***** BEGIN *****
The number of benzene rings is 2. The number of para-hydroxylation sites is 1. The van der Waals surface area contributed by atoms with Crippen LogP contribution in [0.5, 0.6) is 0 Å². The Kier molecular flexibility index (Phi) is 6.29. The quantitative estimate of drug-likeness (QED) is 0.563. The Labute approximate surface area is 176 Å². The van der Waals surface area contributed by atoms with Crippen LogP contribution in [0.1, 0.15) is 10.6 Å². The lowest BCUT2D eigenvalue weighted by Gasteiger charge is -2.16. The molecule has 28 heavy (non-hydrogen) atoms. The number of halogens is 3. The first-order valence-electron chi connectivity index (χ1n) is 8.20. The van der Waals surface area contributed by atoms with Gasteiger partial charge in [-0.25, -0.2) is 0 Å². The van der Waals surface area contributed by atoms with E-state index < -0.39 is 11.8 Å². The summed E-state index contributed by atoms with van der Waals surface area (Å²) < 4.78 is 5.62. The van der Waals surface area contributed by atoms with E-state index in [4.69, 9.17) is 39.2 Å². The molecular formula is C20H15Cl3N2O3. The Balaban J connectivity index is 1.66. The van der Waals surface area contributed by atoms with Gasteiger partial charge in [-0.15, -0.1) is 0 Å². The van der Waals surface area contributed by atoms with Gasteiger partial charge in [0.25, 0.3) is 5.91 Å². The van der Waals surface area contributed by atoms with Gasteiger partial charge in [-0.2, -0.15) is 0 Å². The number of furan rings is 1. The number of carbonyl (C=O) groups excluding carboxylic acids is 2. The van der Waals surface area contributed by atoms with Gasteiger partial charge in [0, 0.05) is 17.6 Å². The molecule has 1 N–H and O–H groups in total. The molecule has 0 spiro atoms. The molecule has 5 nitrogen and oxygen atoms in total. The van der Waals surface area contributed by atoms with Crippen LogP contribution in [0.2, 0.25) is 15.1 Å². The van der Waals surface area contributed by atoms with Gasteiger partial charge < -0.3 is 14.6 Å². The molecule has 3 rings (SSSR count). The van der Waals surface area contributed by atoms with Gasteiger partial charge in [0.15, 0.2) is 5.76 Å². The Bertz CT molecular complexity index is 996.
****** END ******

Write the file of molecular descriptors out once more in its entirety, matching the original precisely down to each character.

The number of benzene rings is 2. The number of para-hydroxylation sites is 1. The van der Waals surface area contributed by atoms with Crippen LogP contribution in [0.5, 0.6) is 0 Å². The Kier molecular flexibility index (Phi) is 6.29. The quantitative estimate of drug-likeness (QED) is 0.563. The Labute approximate surface area is 176 Å². The van der Waals surface area contributed by atoms with Crippen LogP contribution in [0.1, 0.15) is 10.6 Å². The lowest BCUT2D eigenvalue weighted by Gasteiger charge is -2.16. The molecule has 28 heavy (non-hydrogen) atoms. The number of halogens is 3. The first-order valence-electron chi connectivity index (χ1n) is 8.20. The van der Waals surface area contributed by atoms with Gasteiger partial charge in [-0.25, -0.2) is 0 Å². The van der Waals surface area contributed by atoms with E-state index < -0.39 is 11.8 Å². The summed E-state index contributed by atoms with van der Waals surface area (Å²) < 4.78 is 5.62. The van der Waals surface area contributed by atoms with E-state index in [4.69, 9.17) is 39.2 Å². The molecular formula is C20H15Cl3N2O3. The Balaban J connectivity index is 1.66. The van der Waals surface area contributed by atoms with Gasteiger partial charge in [-0.15, -0.1) is 0 Å². The van der Waals surface area contributed by atoms with Gasteiger partial charge in [0.25, 0.3) is 5.91 Å². The van der Waals surface area contributed by atoms with Gasteiger partial charge in [-0.2, -0.15) is 0 Å². The number of furan rings is 1. The number of carbonyl (C=O) groups excluding carboxylic acids is 2. The van der Waals surface area contributed by atoms with Gasteiger partial charge in [0, 0.05) is 17.6 Å². The molecule has 1 N–H and O–H groups in total. The molecule has 0 spiro atoms. The molecule has 5 nitrogen and oxygen atoms in total. The van der Waals surface area contributed by atoms with Crippen LogP contribution in [0.2, 0.25) is 15.1 Å². The van der Waals surface area contributed by atoms with Gasteiger partial charge < -0.3 is 14.6 Å². The molecule has 3 rings (SSSR count). The van der Waals surface area contributed by atoms with Gasteiger partial charge in [0.15, 0.2) is 5.76 Å². The Bertz CT molecular complexity index is 996.